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Money-market forward indicators signal strains in short term dollar funding are easing as the rate banks borrow from one another falls and traders bet the gap over the federal funds rate will narrow.
Three-month London interbank offered rate, or Libor, which represents the rate at which banks say it would cost to borrow from another, fell for a second straight session to 0.4606 percent from 0.46160 percent on June 22, according to the British Bankers’ Association. The Libor-OIS spread, a gauge of banks reluctance to lend, was little changed at 28.5 basis points.
Overnight index swaps, or OIS, give traders predictions on where the Fed’s effective funds rate will average for the term of the swap. The central bank’s target rate is set in a range of zero to 0.25 percent.
Predictions in the forward market for Libor-OIS, known as the FRA/OIS spread, narrowed to 29 basis points from 30.3 basis points on June 22, according to the second rolling three month contracts.
The difference between the two-year swap rate and the comparable-maturity Treasury note yield, known as the swap spread, narrowed 0.44 basis points to 22.63 basis points. The gap is a gauge of investors’ perceptions of U.S. banking sector credit risk as swap rates are derived from expectations for dollar Libor. Swap rates serve as benchmarks for investors in many types of debt, including mortgage-backed and auto-loan securities.
The cost for European banks to convert euro-denominated payment streams into dollars-based funding via the cross currency swaps market increased. The three-month cross-currency basis swap was 58.4 basis points below Euribor, compared to 54.5 basis points below on June 22.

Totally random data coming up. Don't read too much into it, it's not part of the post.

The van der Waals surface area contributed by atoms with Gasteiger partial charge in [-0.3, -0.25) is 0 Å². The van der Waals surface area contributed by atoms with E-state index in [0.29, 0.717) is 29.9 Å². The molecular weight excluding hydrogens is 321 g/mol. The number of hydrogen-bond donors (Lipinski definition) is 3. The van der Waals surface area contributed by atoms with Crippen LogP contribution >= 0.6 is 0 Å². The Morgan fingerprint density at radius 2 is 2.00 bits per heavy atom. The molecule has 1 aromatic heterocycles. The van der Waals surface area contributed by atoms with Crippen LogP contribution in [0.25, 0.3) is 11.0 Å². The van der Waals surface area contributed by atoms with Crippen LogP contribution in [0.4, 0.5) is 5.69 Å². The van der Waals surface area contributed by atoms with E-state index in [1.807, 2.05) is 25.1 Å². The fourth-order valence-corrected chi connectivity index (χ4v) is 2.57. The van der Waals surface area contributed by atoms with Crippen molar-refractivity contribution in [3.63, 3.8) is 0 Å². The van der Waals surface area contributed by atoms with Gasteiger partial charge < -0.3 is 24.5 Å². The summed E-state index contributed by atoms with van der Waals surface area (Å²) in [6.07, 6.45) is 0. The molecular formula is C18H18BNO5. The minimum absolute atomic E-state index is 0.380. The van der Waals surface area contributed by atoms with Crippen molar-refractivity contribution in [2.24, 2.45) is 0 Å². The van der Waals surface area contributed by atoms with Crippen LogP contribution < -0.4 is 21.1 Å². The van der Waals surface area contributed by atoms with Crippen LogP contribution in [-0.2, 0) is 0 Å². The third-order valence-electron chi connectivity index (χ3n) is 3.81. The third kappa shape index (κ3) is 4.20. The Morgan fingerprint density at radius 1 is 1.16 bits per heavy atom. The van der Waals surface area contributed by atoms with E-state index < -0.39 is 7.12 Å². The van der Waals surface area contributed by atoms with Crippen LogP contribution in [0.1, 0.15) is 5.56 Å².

The Euribor-OIS spread, the difference between the euro interbank offered rate and overnight indexed swaps, held steady. The measure of banks’ reluctance to lend to one another was little changed at 44 basis points.
The seasonally adjusted amount of U.S. commercial paper fell $8.9 billion to $998.2 billion in the week ended June 20, the third consecutive slide, according to Federal Reserve data.
The price on one-year cross-currency basis swaps between yen and U.S. dollars was minus 37.21 basis points, from minus 35 basis points yesterday. A negative swap price indicates investors are willing to receive reduced interest payments on the yen they lend in order to obtain the needed financing in dollars.
Foreign-exchange swaps are typically for periods of less than a year, while cross-currency basis swaps usually range from one to 30 years. The latter are agreements in which a person borrows in one currency and simultaneously lends in a different currency. The trade involves the exchange of two different floating-rate payments, each denominated in a different currency and based on a different index.
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